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By Sarah June Fischer July 27, 2018

Meet Rob: From Math Teacher to Software Design Engineer

Meet Rob Reed! He started learning to code as a math teacher to make lessons more visual for his students, and realized he loved the challenge coding presented. Read how he made the most of his time on campus, what he loves about the tech industry, and how he became a Software Design Engineer at Concur.

Hi Rob! Thanks for sharing your story with us today. Let’s start off with some background on your recent career change. What were you doing before becoming a software developer?

Before jumping into the world of software development I was a high school math teacher and instructional designer.

What made you decide to transition into coding, and why Code Fellows?

I started coding as a means to make my math lessons more visual and intuitive. I found that it challenged me in new ways and provided endless opportunities to learn. I had been self-studying JavaScript and Python in my free time, but felt like I was missing some key foundational knowledge. While researching the various bootcamps in the area, I was impressed by my discussions with the admissions staff at Code Fellows and found that their educational philosophy aligned with my own.

How so?

My main take away from those conversations was their belief in the power of a growth mindset. When making a career transition like this, it is amazing how significant something like that can be. With the right mindset it was possible to learn an incredible amount in a relatively short period of time.

What was your favorite project you built during your program?

Definitely my 401 final project. My team and I built a real-time polling app using Socket.IO. In one week we went from just an idea to a fully functioning web-app. We pushed ourselves further than we knew we were capable of and learned a lot along the way.

After you graduated, you spent some time as a TA. Did that affect your understanding of coding?

Absolutely. You’ll never understand something as well as you think you do until you try to teach it. Being a TA not only helped me to solidify my own understandings, it also presented me with the same curriculum taught from a different lens. It was a great experience for me and I highly recommend it to other graduates.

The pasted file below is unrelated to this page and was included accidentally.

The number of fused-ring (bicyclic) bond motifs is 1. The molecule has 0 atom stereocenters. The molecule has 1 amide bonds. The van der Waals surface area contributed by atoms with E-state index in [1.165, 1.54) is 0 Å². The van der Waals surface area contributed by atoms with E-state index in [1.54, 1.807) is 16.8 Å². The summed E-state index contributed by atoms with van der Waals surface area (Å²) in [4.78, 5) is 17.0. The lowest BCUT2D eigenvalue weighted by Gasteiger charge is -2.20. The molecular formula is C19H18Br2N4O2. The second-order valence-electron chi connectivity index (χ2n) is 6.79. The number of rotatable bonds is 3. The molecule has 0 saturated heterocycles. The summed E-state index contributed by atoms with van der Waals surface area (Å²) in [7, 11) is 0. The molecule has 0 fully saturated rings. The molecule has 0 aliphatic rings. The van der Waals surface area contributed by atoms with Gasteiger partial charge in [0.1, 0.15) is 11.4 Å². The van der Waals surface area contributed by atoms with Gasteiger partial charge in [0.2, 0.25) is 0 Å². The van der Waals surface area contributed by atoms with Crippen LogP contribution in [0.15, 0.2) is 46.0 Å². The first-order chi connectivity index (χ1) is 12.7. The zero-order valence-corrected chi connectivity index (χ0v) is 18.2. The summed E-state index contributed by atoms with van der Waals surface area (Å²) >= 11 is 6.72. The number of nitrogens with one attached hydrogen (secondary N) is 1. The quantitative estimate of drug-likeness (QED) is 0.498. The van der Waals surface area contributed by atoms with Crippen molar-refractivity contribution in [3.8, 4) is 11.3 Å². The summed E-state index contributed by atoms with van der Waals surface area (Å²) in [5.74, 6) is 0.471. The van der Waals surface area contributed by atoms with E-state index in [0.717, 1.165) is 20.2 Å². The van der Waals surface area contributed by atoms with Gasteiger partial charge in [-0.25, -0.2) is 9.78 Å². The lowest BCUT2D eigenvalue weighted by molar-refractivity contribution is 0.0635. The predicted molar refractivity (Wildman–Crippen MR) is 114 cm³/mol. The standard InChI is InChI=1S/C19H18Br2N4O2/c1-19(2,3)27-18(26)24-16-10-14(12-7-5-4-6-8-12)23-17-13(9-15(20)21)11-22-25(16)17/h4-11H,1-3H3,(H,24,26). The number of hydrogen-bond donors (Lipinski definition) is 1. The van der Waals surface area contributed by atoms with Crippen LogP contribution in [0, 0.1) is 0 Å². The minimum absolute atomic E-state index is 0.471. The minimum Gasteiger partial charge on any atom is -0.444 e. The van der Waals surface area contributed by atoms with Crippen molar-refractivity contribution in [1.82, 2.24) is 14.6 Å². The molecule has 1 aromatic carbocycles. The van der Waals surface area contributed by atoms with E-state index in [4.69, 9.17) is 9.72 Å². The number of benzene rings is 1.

Congrats on your new job at Concur! Tell us about your job search and interview process.

Thanks! My job search centered around taking advantage of the opportunities presented by the Career Accelerator Program at Code Fellows. I jumped on every mock interview, informational session, and hackathon that I could. The mock interviews are a great way to practice articulating your ideas in a more formal setting, and is what ultimately led to my interview with Concur.

What’s been most surprising about your new career?

How open and supportive everyone has been. Transitioning into a new career like this can be daunting, and it’s easy to feel like an imposter. I’ve been blown away by how welcoming everyone has been, both at Concur and in the community as a whole, and am very thankful for all of the support that I’ve received.

Teaching and software development seem unrelated, but I’m guessing there are skills you learned as a teacher that you’re still using in your new career. Do you find that to be the case?

Going through my teacher education program gave me a lot of background and theory, but didn’t prepare me to teach math specifically. In order to prepare for my lessons I had to put in countless hours of prep. Each day was filled with research, planning, and execution. I got better through this process, and this is ultimately what I did at Code Fellows and what I’m doing now. The world of software development is vast. You’re never finished learning, and that excites me.

If someone was considering a career change similar to the one you made, what would you tell them?

If you’re serious about it, lean into it. The new ideas and technologies that you’ll be exposed to in class are just the beginning. To really understand these concepts you have to dive deep. You have to push yourself to take the content further, to try new things for the sake of trying, and to seek out answers to your own questions. This is definitely a situation where you get out what you put in.

Anything else you’d like to share?

Lean on your classmates. You’re all in this together, and the more you can support each other the better. If you do this right, you can leave Code Fellows with more than just an understanding of software development.


Thanks for sharing your insight, Rob!

If you’d like to learn more about the path that Rob took to start his new career, join us in an upcoming Code 101 »